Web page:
The Foundations of Buddhism - Chapter 2, The Word of the Buddha, Buddhist Scriptures and Schools Summary & Analysis

Rupert Gethin
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Chapter 2, The Word of the Buddha, Buddhist Scriptures and Schools Summary and Analysis

The Buddha wrote nothing, nor did his disciples write down his teachings. As a result, Buddhism cannot be reduced to a philosophical system of thought; Dharma is its central organizing concept. It is reality and the way we should act, so it has a descriptive and a prescriptive aspect. The Buddha saw Dharma as profound, hard to see and sublime and unable to be be acquired through reading or direct information. This is partly why knowledge of Dharma was not written down. Instead, the Buddhist tradition points to the succession of teachers and pupils to communicate dogma. Thus, the Sangha mediated its transmission. Though, Dharma is also a textual tradition created by writing down later disciples' teaching.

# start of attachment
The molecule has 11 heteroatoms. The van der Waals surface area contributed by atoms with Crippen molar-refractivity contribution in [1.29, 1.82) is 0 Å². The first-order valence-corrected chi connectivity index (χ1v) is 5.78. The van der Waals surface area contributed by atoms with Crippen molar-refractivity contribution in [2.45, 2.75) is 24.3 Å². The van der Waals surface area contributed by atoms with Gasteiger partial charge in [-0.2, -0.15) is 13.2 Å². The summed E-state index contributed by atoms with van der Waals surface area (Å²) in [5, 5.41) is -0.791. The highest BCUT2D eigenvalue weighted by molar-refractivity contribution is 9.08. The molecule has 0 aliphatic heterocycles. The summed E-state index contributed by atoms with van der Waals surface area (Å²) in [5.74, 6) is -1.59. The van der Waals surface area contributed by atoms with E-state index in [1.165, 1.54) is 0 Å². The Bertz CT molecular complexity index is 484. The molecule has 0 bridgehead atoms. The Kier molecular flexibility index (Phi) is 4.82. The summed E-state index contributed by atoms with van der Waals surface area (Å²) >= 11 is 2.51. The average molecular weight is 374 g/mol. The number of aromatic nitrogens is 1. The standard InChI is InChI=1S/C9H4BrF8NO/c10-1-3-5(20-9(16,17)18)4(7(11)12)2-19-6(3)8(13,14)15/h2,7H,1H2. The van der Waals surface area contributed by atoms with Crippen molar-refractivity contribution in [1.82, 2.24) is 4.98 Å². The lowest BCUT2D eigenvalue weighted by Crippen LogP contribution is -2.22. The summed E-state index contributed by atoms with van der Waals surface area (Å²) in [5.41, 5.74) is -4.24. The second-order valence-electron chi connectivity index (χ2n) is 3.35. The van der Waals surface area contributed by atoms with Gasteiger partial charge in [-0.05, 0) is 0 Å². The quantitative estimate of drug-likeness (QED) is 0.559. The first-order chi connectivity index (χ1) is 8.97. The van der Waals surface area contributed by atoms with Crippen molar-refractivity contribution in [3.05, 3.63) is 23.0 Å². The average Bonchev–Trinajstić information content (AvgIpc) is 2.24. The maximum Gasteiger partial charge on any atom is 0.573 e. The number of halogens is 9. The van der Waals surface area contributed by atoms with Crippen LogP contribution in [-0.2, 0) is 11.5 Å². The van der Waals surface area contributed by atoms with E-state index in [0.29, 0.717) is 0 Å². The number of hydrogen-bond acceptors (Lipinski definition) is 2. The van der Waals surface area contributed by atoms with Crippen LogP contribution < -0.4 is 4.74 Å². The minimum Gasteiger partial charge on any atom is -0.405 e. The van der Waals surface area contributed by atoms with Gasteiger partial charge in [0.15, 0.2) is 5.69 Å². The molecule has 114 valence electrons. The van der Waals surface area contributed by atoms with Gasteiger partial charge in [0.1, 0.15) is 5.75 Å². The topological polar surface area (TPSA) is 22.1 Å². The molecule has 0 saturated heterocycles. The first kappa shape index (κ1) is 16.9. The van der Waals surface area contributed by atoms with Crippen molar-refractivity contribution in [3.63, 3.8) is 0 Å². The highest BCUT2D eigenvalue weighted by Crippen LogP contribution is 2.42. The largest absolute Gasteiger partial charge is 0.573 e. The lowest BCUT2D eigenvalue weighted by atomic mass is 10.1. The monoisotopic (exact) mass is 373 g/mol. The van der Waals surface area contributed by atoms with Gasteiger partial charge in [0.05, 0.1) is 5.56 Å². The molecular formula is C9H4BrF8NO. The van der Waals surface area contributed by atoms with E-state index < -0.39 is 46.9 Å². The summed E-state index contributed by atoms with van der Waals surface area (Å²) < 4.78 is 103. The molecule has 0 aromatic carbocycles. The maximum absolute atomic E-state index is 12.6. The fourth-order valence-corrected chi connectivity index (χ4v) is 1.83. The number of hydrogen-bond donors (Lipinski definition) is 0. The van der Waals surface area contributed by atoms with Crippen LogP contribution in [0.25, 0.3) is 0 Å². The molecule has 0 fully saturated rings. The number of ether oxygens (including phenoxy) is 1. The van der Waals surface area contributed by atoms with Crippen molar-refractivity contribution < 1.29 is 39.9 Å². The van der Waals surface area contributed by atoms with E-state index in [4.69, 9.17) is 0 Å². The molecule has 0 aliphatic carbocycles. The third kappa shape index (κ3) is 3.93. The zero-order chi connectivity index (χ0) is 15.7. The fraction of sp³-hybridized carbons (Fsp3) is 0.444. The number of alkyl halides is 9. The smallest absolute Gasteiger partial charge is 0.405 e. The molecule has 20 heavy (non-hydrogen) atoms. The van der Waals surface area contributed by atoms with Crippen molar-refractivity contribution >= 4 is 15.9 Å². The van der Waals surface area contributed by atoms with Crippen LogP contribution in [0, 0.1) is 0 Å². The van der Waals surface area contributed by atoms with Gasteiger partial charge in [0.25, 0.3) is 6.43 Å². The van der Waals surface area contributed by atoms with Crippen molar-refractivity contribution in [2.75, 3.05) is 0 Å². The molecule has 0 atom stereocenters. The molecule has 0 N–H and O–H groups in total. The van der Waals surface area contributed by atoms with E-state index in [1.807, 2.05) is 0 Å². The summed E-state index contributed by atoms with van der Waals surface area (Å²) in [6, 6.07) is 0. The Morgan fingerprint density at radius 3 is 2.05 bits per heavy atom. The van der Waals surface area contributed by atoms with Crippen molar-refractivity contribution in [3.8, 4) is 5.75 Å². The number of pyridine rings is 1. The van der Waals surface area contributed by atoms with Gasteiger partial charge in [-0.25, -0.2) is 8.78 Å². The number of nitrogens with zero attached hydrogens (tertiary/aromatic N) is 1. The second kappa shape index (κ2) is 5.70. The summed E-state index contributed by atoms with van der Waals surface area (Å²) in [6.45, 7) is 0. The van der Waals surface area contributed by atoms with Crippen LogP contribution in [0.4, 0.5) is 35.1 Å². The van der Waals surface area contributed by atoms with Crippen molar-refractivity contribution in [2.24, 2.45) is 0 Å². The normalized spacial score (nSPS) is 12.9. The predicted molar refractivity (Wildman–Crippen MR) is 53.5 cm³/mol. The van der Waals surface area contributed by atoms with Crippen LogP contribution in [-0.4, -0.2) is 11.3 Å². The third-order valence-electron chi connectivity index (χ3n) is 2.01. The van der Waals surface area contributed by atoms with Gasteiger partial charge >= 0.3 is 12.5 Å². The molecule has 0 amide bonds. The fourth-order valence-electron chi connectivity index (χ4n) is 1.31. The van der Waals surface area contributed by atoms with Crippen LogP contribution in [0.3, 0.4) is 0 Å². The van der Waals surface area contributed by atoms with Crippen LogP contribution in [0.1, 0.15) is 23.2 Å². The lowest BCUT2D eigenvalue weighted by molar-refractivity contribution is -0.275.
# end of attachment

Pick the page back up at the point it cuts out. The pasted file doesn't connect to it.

A generally accepted ancient tradition is...

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This section contains 588 words
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